Until quite recently, whenever I read D. H. Lawrence I felt as if I had been immersed in a tepid bath of bodily fluids taken in the booth of a fairground soothsayer. I found his paganism ridiculous, his prose frequently overwrought and hysterical, and some of his ideas distinctly fascist, if not outright Nazi. As for his eroticism, I found it about as compelling as a gourmet would find appetizing a detailed description of the workings of the digestive system, right up to the inevitable denouement thereof. I thought some of Lawrence’s poetry was good, even very good, but (curious idea) I thought it good despite its provenance.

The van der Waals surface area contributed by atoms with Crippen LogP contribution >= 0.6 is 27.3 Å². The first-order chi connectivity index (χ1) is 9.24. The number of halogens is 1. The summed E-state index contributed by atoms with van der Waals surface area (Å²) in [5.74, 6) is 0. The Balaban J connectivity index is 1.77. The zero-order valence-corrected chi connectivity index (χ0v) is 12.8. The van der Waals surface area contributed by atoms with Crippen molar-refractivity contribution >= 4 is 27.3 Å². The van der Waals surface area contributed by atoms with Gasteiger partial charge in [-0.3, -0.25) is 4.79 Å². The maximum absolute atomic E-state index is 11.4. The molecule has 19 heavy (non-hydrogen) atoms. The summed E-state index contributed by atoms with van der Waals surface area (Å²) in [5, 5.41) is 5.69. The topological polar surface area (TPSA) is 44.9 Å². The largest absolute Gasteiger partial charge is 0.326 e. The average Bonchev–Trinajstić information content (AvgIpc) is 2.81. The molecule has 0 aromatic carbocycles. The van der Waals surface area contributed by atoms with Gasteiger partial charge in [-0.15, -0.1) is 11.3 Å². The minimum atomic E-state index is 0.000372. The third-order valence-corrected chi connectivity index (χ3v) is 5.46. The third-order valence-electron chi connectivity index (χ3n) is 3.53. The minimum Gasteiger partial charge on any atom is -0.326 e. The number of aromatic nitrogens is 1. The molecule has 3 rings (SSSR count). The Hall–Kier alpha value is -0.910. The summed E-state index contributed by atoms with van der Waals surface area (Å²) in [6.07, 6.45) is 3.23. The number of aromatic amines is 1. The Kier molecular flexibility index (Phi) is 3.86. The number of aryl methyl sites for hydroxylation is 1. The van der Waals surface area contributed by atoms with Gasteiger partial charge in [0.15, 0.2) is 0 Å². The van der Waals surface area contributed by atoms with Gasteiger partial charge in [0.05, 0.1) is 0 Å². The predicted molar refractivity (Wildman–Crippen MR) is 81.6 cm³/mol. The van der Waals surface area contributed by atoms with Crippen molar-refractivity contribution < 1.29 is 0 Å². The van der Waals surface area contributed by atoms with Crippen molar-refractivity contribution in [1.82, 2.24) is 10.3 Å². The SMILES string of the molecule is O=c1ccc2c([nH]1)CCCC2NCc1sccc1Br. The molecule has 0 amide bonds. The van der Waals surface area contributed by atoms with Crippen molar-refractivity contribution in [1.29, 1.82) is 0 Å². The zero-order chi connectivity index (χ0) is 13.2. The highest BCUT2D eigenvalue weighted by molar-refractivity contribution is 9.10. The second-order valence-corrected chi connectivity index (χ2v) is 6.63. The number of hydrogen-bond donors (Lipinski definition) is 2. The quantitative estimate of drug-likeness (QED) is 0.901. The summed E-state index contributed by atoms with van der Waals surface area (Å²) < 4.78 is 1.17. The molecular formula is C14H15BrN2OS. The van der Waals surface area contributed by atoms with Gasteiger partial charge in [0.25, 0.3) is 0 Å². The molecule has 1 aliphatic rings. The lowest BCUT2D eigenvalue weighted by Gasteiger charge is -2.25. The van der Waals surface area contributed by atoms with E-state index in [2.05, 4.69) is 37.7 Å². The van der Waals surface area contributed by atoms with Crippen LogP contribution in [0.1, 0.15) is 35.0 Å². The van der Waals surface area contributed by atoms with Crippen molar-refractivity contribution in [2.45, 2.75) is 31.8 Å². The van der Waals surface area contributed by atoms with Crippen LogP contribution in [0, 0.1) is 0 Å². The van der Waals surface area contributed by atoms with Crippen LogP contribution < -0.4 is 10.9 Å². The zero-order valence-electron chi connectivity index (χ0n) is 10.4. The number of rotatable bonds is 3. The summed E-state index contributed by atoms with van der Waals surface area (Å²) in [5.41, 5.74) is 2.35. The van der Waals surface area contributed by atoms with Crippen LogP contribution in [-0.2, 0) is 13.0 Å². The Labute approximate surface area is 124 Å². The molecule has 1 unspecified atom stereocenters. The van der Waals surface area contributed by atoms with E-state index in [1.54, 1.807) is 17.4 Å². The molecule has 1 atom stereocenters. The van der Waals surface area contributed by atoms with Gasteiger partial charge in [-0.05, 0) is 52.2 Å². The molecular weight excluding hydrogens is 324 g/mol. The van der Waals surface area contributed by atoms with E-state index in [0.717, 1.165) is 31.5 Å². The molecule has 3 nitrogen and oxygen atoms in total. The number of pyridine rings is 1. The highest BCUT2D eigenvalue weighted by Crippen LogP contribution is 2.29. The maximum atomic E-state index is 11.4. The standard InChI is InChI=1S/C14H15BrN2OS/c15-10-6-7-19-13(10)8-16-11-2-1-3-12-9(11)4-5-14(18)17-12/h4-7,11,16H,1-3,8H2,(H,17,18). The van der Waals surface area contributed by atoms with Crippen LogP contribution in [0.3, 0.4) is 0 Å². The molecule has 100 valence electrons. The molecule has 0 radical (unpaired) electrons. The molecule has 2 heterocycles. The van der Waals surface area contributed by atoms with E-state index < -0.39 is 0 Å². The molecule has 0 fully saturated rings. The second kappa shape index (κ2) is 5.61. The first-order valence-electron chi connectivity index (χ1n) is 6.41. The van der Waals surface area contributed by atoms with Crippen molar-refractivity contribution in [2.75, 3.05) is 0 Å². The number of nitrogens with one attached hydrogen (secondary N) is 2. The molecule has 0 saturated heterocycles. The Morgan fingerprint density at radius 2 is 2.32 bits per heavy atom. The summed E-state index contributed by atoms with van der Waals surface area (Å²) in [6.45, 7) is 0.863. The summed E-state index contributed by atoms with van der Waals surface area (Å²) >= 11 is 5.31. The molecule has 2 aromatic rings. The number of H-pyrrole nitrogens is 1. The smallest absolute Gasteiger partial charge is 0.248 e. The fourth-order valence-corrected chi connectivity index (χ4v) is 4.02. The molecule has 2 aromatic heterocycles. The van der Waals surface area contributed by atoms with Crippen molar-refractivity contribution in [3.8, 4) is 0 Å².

One is not obliged, of course, to maintain one’s attitude to any subject to the bitter end, in the teeth of any evidence that it might be mistaken, merely because it has been one’s own. And, rather late in the day no doubt, I began to revise my opinion becau ...